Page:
Historical information

Eltham Courthouse Officially Reopened (Jim Connor, EDHS Newsletter No. 263 April 2022)
In the Conservation Management Plan prepared in 2006 for the Eltham Justice Precinct there is mention that more than 350 court houses have been built by the Public Works Department since 1856, when the Department was established.

It also states Eltham was in an early group of 'Victorian Free Classical' structures, featuring a projecting entry porch and gabled roof. Characteristically, this group shares a simple, rectangular shape, central placement of the court room with smaller-scale offices set back at the sides or rear of the court room, arched openings, and decorative string courses.

The Statement of Significance listed in the Victorian Heritage Register states:
‘The Eltham Court House dates from the time when the town was largely self-contained. It was initiated in response to itinerant gold prospectors who turned to crime when their quest was unsuccessful. This type of localised solution is characteristic of the self reliance preserved in Eltham today. The court house is an important symbol of the spirit which makes Eltham distinctive as a community.’
It also states: ‘The Eltham Court House, built in 1860, is one of only two intact examples in the state of this simple design with projecting entry.’

So with this background it is most appropriate this valued historic building has recently been the subject of a total restoration, as detailed in previous newsletters. This was a major project undertaken by Nillumbik Shire Council.

At a small function in the Eltham Courthouse, on 23rd March 2022, Nillumbik Shire Council Mayor Fran Eyre declared the fully restored building officially reopened. In doing so the Mayor spoke about the earlier law and order function of the court and the importance of this building to the Eltham community.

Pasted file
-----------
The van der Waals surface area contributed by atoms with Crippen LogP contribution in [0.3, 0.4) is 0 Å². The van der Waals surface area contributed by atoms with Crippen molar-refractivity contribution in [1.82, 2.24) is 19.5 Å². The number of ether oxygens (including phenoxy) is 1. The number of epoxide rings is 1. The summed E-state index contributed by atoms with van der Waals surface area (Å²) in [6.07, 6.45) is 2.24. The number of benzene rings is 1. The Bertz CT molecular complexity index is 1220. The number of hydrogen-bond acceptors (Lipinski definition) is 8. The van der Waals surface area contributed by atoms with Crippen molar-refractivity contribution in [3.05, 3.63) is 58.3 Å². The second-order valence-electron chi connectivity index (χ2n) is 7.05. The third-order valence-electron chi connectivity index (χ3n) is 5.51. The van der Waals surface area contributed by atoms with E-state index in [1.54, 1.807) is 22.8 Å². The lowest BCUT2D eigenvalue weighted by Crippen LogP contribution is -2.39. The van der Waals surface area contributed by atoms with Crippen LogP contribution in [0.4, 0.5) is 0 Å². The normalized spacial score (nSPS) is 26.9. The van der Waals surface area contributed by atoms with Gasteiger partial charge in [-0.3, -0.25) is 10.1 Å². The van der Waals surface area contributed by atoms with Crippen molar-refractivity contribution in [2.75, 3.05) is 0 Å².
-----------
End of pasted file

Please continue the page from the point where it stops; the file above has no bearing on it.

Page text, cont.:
Wingrove Ward Councillor Geoff Paine then highlighted the importance of historical societies and groups within the shire and their valued activities in recording and preserving their local history. EDHS president Jim Connor thanked everyone involved with the project and provided an overview of the history of the courthouse. Michael Ioannides, Council’s project manager, spoke about how the restoration process proceeded and those involved in undertaking the works required.

Cr. Natalie Duffy, various council officers, EDHS executive committee members, as well as representatives of the head contractor Ducon Building Services and the heritage advisors, RBA architects and Conservation Consultants, were also in attendance, as was a representative of Nillumbik U3A.

After the formal part there was some light hearted interpretation of how past legal proceedings may, or may not have, occurred within this courthouse, before some refreshments were shared in the former second courthouse at the rear, which is now utilised by Nillumbik U3A.

This was a successful celebration of a very worthwhile project.

Physical description

Born digital image (38)